Club 9 makes staff, image changes

Club 9, a new nightclub on Ninth Street, has recently dealt with security and public image issues which club managers felt had impeded growth of the new club.

One of the biggest problems confronting the club since the start of the school year has been management issues. When Club 9 first opened, it was under the management of professional security guards that were hired specifically for the club. The guards were described by club owner Adrian Taylor as "overbearing and much too aggressive." They would check a student's identification two or even three times a night and treated the students in what club managers Michael Ruth and Taylor called an unfriendly and strict manner.

Although Taylor had multiple meetings with security guards about their conduct toward club patrons, especially students, the problem persisted.

"Clubs are supposed to have a relaxed atmosphere. It's hard to feel that way when there are more security guards on the dance floor than people," said freshman Ross Katz.

All of the original security guards were fired about a month and a half ago and replaced with Duke upperclassmen whom Taylor described as "competent in following legal regulations, but more natural when it comes to handling students and security." Their job is viewed more as customer service, as their main objective is to keep with the laid-back atmosphere that Taylor hopes to promote.

Although Duke students manage the club as the new security guards, a professional bouncer from University of North Carolina at Chapel Hill still continues to check identifications at the door, as it is regulated by the Alcohol Law Enforcement.

"[If I]could send one message to the Duke community, it is that the problem that Club 9 had previously was recognized and completely taken care of," Ruth said.

Likewise, the club has recently been issuing flyers to freshmen that advertise "new, friendlier management," as well as going out of their way to advertise their new image to the entire campus in general.

Despite the efforts of the management at Club 9 to cover their past as best they can, it seems that recovery from such an incident will take a little longer than they had expected for things to return to normal. The club, which has been in business for about six months, opened the weekend of graduation just before Duke students headed home for the summer. From a club manager's perspective, Club 9 is still in the "new club" phase, although it seems to slowly be working itself out of the genre. Taylor, the owner of Bakus and the club, has been an active part of Club 9's development ever since he purchased the property.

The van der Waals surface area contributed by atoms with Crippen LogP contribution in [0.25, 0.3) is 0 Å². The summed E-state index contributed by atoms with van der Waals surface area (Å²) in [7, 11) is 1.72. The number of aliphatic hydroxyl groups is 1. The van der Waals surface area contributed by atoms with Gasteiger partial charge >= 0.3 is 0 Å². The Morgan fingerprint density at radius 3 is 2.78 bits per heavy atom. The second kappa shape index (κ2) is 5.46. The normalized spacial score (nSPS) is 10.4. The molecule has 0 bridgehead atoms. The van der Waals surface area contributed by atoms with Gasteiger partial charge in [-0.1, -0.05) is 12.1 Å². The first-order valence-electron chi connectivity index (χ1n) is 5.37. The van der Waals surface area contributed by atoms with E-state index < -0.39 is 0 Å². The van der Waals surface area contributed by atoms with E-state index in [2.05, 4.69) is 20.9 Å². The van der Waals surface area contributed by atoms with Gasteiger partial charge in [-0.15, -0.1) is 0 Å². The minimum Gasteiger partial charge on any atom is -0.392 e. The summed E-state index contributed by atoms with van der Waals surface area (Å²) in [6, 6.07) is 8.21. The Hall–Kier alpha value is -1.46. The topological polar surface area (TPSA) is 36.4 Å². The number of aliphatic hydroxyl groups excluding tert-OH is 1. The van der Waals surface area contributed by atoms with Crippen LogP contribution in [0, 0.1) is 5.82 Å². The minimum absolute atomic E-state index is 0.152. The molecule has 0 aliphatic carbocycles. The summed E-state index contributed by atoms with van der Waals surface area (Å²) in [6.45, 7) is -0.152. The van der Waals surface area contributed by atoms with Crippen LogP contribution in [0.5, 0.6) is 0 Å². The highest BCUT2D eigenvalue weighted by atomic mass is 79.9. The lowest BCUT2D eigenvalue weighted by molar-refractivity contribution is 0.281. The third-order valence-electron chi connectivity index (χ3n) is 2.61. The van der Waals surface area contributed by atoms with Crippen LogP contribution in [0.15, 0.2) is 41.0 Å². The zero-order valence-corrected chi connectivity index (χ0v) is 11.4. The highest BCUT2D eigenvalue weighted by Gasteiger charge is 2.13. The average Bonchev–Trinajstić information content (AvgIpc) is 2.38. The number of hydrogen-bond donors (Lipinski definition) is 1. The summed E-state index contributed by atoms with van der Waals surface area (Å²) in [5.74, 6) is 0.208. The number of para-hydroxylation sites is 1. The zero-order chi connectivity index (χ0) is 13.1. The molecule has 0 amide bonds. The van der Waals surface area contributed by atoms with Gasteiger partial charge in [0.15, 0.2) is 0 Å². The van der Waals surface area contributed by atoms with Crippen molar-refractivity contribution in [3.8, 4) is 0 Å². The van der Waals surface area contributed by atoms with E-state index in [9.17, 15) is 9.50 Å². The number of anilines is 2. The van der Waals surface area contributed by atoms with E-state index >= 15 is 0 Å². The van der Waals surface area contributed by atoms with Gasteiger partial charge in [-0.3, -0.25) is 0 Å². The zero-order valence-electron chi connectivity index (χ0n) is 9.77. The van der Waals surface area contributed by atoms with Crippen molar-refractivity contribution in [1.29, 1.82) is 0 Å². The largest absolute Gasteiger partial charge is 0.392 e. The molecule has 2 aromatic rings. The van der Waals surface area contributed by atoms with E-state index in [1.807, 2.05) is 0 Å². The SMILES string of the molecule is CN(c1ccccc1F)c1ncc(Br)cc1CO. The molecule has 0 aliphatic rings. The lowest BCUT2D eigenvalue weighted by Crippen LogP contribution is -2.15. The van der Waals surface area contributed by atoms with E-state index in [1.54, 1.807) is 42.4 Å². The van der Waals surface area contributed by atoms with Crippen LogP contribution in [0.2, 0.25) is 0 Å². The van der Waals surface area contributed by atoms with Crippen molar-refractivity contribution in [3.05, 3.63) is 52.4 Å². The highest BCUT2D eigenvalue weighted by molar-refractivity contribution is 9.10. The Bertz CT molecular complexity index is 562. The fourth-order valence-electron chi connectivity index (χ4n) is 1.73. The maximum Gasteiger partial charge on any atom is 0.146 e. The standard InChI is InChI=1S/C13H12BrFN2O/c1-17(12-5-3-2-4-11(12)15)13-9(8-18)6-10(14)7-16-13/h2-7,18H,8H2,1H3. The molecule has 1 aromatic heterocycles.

"We're beginning to move past being a new club and the word is getting around the Duke community. We still have the excitement of being a new club behind all the events that we hold, but we are beginning to feel more established," Taylor said.

For a while, Club 9's location on 9th street was beginning to feel like "that place" (as expressed so eloquently in an old "Seinfeld" episode). Everyone can identify with "that place" - a piece of property where the businesses go up and down faster than you can keep track, and each new business seems especially promising, and yet seems to fail quicker than the one before it.

In past years, the location on 9th street has been the home of Cafe Diablo, Mugshots, and now Club 9. Taylor came across the future home of Club 9 toward the end of Mugshot's short lived life. "Mugshots wasn't well kept, and had kind of a dark and dingy look to it. My first gut reaction was to bring more light into the area. The past energy and spirituality had been so dark, and I wanted to sever any ties with the old bar." Updating the club was a difficult problem to tackle, but in a mere two and a half months, Taylor was able to transform the old Irish pub into a club that is both "eclectic and modern, and yet manages to hold a 'retro' appeal at the same time," as Taylor describes the club. Club 9 is almost a completely different place from what Mugshots used to be; the transformation from an interconnected Irish pub to a classier restaurant and a night club is a noticeably significant change. Michael Ruth, a Duke sophomore, is the new general manager of the club and spent last summer helping to manage European clubs while he was abroad. The decor of Club 9, as well as its design, closely follow that of European clubs. The focus of the club is most definitely the stylist alternative atmosphere: Taylor makes sure to add a new, funky renovation to the club each month, as he wants the club perpetually interesting and entertaining. Art from the community is also featured throughout the club, giving it a certain amount of personality and comfort.


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